For how much longer can the juice retain its fresh taste?

Orange juice that was pressure treated remained unspoiled and retained its fresh taste for at least 3 months when stored at 4°C, compared with untreated orange juice which spoiled, and therefore was not consumable, within 2 weeks. The 'fresh taste'​ was judged by a trained sensory panel and consumer acceptability testing.

What are the clearest benefits of 'high pressure processing' for both the food manufacturer and the consumer?

For the food manufacturer, high pressure processing can be used to make value-added premium foods that have high consumer appeal. The longer shelf life obtained with high pressure processing might also offer access to distant markets - an important consideration for Australian food manufacturers.

For the consumer, pressure treatment of food leaves the nutrient and flavour compounds of the food are intact, resulting in a product that often has a superior taste and quality as compared to thermally processed counterparts. High pressure processing of foods gives a safe and stable product with no chemical additives.

Did your work concentrate solely on orange juice or have you carried out research on other food products?

This project concentrated on orange juice products, but we have also done some research on apple juice, and peach, nectarine and mango fruit pieces. We are also investigating applications for high pressure processing of dairy, processed meat and seafood.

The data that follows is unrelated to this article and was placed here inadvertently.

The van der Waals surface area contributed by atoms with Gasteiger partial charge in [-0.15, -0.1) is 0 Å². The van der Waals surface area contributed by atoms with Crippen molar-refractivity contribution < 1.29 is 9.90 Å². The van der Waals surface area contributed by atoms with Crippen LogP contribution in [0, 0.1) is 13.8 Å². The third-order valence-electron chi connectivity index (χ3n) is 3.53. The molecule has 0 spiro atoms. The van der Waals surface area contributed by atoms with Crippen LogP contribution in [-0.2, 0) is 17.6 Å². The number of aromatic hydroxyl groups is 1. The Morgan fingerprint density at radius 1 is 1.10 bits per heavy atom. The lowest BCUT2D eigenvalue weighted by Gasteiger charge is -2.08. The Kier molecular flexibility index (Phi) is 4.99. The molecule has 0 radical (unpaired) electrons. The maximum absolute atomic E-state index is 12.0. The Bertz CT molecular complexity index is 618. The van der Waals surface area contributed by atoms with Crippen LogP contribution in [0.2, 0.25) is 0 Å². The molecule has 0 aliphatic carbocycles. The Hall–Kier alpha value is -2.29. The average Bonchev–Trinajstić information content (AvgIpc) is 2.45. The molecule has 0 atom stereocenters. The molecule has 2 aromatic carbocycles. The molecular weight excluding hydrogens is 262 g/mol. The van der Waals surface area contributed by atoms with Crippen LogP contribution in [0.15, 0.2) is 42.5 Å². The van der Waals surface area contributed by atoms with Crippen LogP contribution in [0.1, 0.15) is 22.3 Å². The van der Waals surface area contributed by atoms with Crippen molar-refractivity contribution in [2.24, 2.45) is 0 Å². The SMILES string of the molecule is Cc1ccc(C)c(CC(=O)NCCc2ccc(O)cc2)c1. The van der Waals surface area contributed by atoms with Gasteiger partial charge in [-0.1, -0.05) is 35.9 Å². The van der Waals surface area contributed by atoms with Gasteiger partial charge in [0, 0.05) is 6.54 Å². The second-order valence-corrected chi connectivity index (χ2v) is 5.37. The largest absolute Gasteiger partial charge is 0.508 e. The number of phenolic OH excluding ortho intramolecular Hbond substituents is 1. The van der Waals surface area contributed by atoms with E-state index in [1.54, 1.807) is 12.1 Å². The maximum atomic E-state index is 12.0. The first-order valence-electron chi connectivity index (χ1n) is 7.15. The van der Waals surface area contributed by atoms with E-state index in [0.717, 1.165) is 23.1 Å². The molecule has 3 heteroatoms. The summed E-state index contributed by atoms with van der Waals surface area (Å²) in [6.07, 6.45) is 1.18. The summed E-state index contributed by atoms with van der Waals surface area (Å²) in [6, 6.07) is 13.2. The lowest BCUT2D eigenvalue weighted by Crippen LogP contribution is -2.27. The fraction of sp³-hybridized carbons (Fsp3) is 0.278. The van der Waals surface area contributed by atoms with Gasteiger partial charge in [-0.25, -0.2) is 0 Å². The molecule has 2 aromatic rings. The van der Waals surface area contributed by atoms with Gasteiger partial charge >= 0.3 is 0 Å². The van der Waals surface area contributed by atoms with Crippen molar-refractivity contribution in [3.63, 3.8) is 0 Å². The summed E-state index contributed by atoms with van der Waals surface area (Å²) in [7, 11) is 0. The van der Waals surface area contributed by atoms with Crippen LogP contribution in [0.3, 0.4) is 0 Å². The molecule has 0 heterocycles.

What other potential applications exist for this process?

High pressure processing may also be used to modify the functionality of food proteins to produce gels or emulsions with novel textures or tastes.

Were you working in partnership with any food manufacturers?

For the high pressure processing of orange juice project we were not working with a specific manufacturer. The research was initiated by Food Science Australia as a public domain project to generate data about the effects of high pressure processing on orange juice for the whole Australian juice industry. We have held a series of workshops in Australia to inform the fruit juice and horticultural industry about the research results.

As Food Science Australia had the first high pressure unit in Australia, we have worked with many food companies to help them evaluate the potential for this technology for their products.

Have you had any interest from Australian food manufacturers?

Food Science Australia has both confidential and public domain projects on the application of HPP in the horticulture, dairy, seafood, and meat areas. More than twenty companies have run product trials in our pilot scale equipment. One company has proceeded to purchase HPP equipment, initially for applications in the seafood area.

Because the cost of evaluating novel technologies like High Pressure Processing exceeds the budget of individual food processors, especially small companies, Food Science Australia together with Avure Technologies and Horticulture Australia Ltd developed a funding scheme to enable horticultural companies to invest in HPP.

The approach used in the HP 3 Funding Scheme shares, and hence minimises, costs and risks to SME's, making their investment in R&D vastly more commercially attractive. Currently, two companies have taken advantage of this scheme.

Related topics Food safety